Tales of the Night

  • Studio: Gkids
  • Release Date: Sep 28, 2012

Generally favorable reviews - based on 11 Critics

Critic score distribution:
  1. Positive: 7 out of 11
  2. Negative: 0 out of 11

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Critic Reviews

  1. Reviewed by: Ty Burr
    Nov 15, 2012
    Tales, which (as the title suggests) is an "Arabian Nights"-style omnibus, has similarly eye-bending backgrounds but a creatively monochromatic foreground that comes to feel like a limitation.
  2. Reviewed by: Roger Ebert
    Nov 20, 2012
    The film is intended for family audiences. It is so gentle and whimsical that one wonders if American children, accustomed to the whiz-bang action of most animation, will accept it. Maybe there would be hope for the younger ones - but what will they make of the subtitles?
  3. Reviewed by: Michael Phillips
    Nov 26, 2012
    Eighty-four minutes is about right for this style of animation. Even at that trim running time, the silhouette approach won't be for everyone. Ocelot's unity of vision, though, cannot be denied. Your kids, even the preteens, will likely fall headlong into his worlds.
  4. Reviewed by: David Parkinson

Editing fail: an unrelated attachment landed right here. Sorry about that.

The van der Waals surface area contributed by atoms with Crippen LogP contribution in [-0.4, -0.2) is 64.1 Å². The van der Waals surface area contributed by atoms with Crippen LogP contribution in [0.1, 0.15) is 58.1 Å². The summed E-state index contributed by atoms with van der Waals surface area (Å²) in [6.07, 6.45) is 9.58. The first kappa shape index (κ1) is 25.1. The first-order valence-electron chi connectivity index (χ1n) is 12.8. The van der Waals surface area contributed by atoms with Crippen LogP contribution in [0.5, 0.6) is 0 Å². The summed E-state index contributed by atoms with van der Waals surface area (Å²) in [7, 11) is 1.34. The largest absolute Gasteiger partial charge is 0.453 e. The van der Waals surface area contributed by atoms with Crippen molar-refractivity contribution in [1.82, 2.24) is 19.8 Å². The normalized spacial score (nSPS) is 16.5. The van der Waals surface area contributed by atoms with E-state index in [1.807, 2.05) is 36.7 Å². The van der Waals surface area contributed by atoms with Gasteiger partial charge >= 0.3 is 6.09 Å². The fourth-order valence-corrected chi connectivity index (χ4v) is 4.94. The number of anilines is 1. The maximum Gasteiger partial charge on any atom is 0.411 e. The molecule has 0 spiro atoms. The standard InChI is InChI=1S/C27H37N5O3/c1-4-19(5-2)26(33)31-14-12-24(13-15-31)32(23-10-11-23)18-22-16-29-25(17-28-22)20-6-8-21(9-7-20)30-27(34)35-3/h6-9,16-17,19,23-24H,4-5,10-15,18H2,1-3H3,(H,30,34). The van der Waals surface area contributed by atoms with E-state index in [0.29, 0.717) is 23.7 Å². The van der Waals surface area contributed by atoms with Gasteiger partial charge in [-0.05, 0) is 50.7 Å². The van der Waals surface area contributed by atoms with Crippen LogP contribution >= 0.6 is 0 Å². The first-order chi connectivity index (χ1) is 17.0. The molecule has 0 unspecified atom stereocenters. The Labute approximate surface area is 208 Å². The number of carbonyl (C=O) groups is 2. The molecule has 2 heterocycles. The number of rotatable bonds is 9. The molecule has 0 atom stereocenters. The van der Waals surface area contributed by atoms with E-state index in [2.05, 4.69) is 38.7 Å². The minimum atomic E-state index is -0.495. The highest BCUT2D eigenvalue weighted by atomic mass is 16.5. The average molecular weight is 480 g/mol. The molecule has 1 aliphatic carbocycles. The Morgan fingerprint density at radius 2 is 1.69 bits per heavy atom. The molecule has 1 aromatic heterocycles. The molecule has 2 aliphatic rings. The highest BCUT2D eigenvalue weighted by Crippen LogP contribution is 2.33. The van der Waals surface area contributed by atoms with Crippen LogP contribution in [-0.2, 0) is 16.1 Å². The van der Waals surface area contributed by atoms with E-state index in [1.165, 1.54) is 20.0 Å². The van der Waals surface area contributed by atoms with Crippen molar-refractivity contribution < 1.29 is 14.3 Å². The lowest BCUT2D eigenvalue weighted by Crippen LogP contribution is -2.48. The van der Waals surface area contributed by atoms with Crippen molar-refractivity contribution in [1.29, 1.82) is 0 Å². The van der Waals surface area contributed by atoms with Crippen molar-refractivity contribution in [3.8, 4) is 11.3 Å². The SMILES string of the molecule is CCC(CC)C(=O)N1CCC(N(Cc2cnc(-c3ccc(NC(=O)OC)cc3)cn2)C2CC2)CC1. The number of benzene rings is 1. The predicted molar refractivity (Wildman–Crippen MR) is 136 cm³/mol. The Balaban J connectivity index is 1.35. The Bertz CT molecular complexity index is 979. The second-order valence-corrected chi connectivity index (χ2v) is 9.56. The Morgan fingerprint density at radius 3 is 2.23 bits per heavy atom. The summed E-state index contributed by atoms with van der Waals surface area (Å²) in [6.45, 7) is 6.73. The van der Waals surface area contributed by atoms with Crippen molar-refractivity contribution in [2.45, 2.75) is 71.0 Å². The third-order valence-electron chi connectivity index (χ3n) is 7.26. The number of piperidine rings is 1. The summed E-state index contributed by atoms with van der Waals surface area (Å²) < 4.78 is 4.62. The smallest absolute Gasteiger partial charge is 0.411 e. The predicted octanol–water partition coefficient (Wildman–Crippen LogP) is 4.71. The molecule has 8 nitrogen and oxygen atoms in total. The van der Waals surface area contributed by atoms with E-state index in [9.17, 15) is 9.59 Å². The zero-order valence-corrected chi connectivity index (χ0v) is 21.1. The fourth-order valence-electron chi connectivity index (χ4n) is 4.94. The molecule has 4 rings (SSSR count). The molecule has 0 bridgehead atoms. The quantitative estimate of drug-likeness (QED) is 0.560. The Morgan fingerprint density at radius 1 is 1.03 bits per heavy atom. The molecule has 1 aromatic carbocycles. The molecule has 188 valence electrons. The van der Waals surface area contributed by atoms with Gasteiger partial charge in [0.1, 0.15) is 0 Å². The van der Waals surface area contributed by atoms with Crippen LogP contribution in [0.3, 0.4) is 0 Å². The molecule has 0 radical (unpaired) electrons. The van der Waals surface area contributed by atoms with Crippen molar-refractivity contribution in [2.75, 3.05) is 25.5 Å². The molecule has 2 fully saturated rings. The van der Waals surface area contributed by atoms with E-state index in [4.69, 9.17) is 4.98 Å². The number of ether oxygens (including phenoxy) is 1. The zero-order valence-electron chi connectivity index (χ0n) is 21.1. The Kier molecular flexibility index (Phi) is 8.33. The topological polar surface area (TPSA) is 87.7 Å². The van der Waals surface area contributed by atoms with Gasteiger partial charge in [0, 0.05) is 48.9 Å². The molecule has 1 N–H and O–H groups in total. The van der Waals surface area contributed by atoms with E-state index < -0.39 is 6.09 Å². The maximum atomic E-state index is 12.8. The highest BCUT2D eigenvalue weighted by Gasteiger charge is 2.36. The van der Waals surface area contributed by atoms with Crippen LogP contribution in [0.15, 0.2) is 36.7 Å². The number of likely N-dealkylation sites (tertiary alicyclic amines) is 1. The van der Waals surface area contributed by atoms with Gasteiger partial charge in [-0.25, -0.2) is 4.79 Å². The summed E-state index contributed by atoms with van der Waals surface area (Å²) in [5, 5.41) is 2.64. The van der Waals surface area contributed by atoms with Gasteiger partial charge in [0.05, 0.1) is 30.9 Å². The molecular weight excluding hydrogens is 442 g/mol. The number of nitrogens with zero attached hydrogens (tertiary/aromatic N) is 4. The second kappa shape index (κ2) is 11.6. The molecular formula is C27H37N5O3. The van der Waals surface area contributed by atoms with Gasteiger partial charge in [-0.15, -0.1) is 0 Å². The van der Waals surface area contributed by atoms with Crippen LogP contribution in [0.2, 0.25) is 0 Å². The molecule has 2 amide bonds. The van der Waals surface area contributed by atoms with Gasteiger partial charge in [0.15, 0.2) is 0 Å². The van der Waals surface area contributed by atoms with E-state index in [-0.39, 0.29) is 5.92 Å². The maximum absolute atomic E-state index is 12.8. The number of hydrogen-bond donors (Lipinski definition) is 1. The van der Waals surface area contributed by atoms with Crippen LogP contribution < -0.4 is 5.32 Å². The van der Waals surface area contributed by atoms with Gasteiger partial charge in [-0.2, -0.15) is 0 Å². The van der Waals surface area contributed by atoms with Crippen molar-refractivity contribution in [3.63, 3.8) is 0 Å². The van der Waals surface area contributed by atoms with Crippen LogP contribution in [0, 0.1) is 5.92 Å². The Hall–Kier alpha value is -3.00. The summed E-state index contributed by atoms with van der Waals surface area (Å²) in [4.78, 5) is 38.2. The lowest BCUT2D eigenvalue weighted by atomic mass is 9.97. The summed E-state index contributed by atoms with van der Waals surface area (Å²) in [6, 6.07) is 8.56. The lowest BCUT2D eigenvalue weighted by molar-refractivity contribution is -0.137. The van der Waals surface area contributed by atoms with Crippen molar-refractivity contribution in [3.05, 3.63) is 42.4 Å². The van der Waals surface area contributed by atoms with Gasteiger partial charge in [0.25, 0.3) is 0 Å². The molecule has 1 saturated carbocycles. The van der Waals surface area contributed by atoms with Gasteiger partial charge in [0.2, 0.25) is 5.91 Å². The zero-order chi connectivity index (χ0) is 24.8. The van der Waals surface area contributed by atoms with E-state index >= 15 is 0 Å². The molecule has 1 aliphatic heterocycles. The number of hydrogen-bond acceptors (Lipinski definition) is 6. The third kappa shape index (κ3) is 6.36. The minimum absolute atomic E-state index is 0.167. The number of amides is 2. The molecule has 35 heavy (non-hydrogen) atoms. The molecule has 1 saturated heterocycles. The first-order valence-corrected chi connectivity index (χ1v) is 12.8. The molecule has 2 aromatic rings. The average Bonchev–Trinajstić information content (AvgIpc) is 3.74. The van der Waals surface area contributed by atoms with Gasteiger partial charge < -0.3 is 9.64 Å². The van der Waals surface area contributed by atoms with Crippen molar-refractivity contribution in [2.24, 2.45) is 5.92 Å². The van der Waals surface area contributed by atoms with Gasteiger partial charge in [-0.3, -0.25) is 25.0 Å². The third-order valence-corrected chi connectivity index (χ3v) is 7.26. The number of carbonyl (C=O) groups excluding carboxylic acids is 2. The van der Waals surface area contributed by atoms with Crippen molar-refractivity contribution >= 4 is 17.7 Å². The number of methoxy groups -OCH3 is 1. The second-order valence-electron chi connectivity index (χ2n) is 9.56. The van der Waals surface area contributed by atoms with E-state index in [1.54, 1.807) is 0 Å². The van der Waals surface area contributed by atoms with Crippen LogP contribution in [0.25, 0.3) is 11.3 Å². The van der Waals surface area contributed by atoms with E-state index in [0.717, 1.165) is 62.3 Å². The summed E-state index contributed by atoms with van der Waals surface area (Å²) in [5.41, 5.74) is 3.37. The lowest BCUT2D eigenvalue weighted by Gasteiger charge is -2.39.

Sep 24, 2012
    A delight from start to finish.
  5. Reviewed by: Mark Olsen
    Nov 2, 2012
    In each story the imagery dazzles at first, then becomes somewhat dreary; Ocelot's storytelling never quite matches his visual abilities.
  6. Reviewed by: Farran Smith Nehme
    Sep 28, 2012
    More likely to play well with older children, due to its split-up story line, Ocelot's creation is like nothing else they are likely to see animating the multiplex.
  7. Reviewed by: Joseph Jon Lanthier
    Sep 24, 2012
    Michel Ocelot's recent cartoons cleverly advance Lotte Reiniger's prototypical stop-motion technique into the digital age.
  8. Reviewed by: Mike McCahill
    Sep 24, 2012
    The pick-and-mix approach is limiting, but there's no denying these are gorgeous amuse-bouches, likely to be devoured by older, more discerning children and dyed-in-the-wool stoners alike.
  9. Reviewed by: Andy Webster
    Sep 25, 2012
    The narratives - involving princesses, sorcerers, dragons, talking animals - are familiar. But Mr. Ocelot invigorates them with lyricism: silhouettes evoke shadow plays, and often brilliant palettes reflect the cultures presented.
  10. Reviewed by: Joshua Rothkopf
    Sep 25, 2012
    The film feels naive for an audience that's ready for some harder truths.
  11. Reviewed by: Chris Packham
    Sep 25, 2012
    The stories are quick, tiny surveys of a given culture's conventions told as monomythic, Joseph Campbell–ish pastiches and animated with fluidity and deliberateness that nearly excuses the film's slightness.

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